Geography Makes a Comeback

Article excerpt

Byline: Jamie Sotonoff Daily Herald Staff Writer

A few years ago, when she taught school in Nebraska, Sharon Graff asked her fifth-grade class what country they lived in.

"They said Nebraskaland. I'm not kidding," said Graff, now a teacher at Dooley School in Schaumburg.

In a National Geographic Society Gallop poll seven years ago, one in four adults couldn't identify the Pacific Ocean on a map.

"The problem was, geography wasn't being taught in schools anymore," said National Geographic Society spokesperson Ellen Siskind.

Since then, schools nationwide, including those in Schaumburg Township Elementary District 54, have placed an emphasis on teaching geography to children.

The Internet has been a helpful tool in this effort, Siskind said, and there has been some marked improvement.

"There is a trend now in all of American education toward standards, as well as geographic standards," Siskind added.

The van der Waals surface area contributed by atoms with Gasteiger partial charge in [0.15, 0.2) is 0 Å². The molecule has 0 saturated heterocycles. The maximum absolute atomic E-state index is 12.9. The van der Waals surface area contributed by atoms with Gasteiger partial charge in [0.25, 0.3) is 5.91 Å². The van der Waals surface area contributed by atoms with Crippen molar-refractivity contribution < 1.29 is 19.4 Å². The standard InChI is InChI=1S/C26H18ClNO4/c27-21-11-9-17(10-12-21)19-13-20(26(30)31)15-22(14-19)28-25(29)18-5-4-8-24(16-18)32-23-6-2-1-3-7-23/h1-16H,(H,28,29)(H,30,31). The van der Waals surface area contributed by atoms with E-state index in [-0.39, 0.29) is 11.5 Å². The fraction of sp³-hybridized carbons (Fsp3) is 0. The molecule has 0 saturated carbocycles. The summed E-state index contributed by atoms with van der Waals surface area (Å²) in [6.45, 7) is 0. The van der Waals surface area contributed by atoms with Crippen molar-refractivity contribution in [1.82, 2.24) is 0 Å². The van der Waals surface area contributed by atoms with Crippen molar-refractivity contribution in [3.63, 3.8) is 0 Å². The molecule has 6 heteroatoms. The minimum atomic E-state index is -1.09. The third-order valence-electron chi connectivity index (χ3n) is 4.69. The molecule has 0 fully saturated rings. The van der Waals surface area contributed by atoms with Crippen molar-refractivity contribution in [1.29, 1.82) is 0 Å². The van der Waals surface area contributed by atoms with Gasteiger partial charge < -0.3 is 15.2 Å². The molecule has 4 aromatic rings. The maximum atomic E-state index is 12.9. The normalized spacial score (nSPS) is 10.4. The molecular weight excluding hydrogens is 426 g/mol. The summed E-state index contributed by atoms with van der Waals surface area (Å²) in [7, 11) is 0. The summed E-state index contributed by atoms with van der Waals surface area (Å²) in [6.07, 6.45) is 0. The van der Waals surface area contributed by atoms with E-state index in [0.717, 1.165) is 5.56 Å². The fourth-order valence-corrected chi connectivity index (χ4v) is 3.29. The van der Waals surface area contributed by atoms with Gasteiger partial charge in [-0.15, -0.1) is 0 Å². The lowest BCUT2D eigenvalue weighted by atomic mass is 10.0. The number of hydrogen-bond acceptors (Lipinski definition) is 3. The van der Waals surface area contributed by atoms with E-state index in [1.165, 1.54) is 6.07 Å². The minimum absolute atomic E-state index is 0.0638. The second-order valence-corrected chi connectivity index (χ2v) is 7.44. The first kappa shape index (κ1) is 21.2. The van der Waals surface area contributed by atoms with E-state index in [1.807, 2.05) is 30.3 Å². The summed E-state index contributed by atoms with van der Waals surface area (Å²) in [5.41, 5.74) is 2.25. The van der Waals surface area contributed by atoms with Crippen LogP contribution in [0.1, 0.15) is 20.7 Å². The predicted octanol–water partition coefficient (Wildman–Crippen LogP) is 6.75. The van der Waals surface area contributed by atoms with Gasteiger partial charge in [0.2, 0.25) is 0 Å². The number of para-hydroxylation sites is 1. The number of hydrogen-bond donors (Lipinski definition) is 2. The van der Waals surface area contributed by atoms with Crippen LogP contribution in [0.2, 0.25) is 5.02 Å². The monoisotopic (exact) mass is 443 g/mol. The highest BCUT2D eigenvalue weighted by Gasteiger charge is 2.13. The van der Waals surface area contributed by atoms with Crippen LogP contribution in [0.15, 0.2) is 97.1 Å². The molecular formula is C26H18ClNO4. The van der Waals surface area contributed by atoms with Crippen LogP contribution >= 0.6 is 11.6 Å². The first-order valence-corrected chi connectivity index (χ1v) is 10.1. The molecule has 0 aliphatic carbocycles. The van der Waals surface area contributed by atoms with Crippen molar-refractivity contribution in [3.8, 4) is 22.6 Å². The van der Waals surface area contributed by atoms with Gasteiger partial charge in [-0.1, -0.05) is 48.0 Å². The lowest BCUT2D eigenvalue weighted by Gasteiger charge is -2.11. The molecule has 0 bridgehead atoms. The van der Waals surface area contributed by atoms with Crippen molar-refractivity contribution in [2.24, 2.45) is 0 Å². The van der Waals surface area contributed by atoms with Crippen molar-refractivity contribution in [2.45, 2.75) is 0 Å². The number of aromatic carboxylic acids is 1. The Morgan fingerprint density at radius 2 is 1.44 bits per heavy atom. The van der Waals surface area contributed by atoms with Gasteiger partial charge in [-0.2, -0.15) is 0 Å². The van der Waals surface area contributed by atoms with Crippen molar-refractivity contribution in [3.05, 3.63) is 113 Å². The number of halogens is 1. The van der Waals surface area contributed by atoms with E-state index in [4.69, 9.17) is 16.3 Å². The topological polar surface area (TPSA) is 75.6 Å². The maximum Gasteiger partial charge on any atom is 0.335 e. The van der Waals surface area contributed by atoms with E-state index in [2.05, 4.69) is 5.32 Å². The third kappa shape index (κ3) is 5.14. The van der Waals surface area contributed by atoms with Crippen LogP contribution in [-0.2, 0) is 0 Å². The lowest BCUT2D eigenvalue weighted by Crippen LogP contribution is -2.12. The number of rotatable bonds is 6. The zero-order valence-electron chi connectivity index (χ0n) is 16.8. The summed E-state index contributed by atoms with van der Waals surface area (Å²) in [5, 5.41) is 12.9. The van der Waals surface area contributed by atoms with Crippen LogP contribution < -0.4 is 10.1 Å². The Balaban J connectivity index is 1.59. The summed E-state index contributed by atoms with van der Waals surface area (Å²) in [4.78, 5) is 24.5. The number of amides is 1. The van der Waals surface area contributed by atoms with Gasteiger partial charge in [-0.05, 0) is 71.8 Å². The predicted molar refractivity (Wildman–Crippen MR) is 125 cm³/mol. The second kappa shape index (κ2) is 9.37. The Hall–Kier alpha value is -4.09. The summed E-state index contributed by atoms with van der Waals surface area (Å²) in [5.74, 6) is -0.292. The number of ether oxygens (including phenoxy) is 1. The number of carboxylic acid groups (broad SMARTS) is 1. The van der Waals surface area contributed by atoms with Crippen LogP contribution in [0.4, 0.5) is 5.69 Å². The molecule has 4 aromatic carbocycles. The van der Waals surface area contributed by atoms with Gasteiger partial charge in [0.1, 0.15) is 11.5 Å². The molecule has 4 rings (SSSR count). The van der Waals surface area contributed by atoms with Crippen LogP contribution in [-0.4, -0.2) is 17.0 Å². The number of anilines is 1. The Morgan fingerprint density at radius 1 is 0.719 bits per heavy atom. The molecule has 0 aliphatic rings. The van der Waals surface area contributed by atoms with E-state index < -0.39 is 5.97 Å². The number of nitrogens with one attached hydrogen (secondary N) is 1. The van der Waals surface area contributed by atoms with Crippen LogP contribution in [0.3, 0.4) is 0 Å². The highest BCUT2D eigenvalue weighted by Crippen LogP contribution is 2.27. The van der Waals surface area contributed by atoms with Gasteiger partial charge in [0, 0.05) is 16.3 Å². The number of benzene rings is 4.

District 54 students are making great strides in this area.

Geography bees were held at several District 54 schools this month, including Dooley, Dirksen, Nathan Hale, Keller Junior High and Blackwell schools.

Many District 54 teachers give their classes daily geography questions, and the students must look up the answers in atlases or on maps.

Elaine Beaghan, a sixth-grade social studies teacher at Blackwell School, said her students sometimes play a geography version of the game "Jeopardy."

Because students today are more familiar with technology, and are increasingly exposed to different cultures, geography skills come in handy.

"Given that the world is getting to be a smaller place, you really should know where everything is," Beaghan said. …